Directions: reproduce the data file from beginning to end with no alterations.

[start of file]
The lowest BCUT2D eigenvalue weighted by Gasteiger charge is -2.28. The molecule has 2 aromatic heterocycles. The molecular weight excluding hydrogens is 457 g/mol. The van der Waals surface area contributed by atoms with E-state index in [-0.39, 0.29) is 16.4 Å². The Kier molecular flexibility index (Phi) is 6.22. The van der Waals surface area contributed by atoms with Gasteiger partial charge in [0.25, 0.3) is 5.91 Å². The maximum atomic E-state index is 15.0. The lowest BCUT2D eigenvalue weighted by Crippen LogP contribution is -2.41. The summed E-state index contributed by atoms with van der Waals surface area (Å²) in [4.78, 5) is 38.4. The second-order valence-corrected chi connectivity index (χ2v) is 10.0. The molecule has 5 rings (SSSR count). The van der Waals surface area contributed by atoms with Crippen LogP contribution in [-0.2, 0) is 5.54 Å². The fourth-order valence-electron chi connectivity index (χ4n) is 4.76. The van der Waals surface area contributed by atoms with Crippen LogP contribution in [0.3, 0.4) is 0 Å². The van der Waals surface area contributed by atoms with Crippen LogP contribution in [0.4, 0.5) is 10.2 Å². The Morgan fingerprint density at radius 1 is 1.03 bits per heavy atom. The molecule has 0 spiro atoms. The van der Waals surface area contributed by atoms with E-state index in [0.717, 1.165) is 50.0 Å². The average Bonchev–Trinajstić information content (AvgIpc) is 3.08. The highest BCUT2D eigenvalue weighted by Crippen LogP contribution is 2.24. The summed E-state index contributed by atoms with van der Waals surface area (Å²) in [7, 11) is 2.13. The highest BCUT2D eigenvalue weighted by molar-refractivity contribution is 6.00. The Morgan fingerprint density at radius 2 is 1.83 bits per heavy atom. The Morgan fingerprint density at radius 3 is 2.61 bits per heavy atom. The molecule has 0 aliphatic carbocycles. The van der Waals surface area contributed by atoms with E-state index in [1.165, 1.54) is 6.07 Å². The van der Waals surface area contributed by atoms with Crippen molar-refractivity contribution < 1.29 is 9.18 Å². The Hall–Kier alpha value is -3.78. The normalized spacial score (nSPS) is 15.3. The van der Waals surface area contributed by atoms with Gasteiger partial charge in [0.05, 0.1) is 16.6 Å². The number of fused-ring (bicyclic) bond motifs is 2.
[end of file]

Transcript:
The lowest BCUT2D eigenvalue weighted by Gasteiger charge is -2.28. The molecule has 2 aromatic heterocycles. The molecular weight excluding hydrogens is 457 g/mol. The van der Waals surface area contributed by atoms with E-state index in [-0.39, 0.29) is 16.4 Å². The Kier molecular flexibility index (Phi) is 6.22. The van der Waals surface area contributed by atoms with Gasteiger partial charge in [0.25, 0.3) is 5.91 Å². The maximum atomic E-state index is 15.0. The lowest BCUT2D eigenvalue weighted by Crippen LogP contribution is -2.41. The summed E-state index contributed by atoms with van der Waals surface area (Å²) in [4.78, 5) is 38.4. The second-order valence-corrected chi connectivity index (χ2v) is 10.0. The molecule has 5 rings (SSSR count). The van der Waals surface area contributed by atoms with Crippen LogP contribution in [-0.2, 0) is 5.54 Å². The fourth-order valence-electron chi connectivity index (χ4n) is 4.76. The van der Waals surface area contributed by atoms with Crippen LogP contribution in [0.3, 0.4) is 0 Å². The van der Waals surface area contributed by atoms with Crippen LogP contribution in [0.4, 0.5) is 10.2 Å². The Morgan fingerprint density at radius 1 is 1.03 bits per heavy atom. The molecule has 0 spiro atoms. The van der Waals surface area contributed by atoms with E-state index in [0.717, 1.165) is 50.0 Å². The average Bonchev–Trinajstić information content (AvgIpc) is 3.08. The highest BCUT2D eigenvalue weighted by Crippen LogP contribution is 2.24. The summed E-state index contributed by atoms with van der Waals surface area (Å²) in [7, 11) is 2.13. The highest BCUT2D eigenvalue weighted by molar-refractivity contribution is 6.00. The Morgan fingerprint density at radius 2 is 1.83 bits per heavy atom. The Morgan fingerprint density at radius 3 is 2.61 bits per heavy atom. The molecule has 0 aliphatic carbocycles. The van der Waals surface area contributed by atoms with E-state index in [1.165, 1.54) is 6.07 Å². The van der Waals surface area contributed by atoms with Crippen molar-refractivity contribution < 1.29 is 9.18 Å². The Hall–Kier alpha value is -3.78. The normalized spacial score (nSPS) is 15.3. The van der Waals surface area contributed by atoms with Gasteiger partial charge in [0.05, 0.1) is 16.6 Å². The number of fused-ring (bicyclic) bond motifs is 2.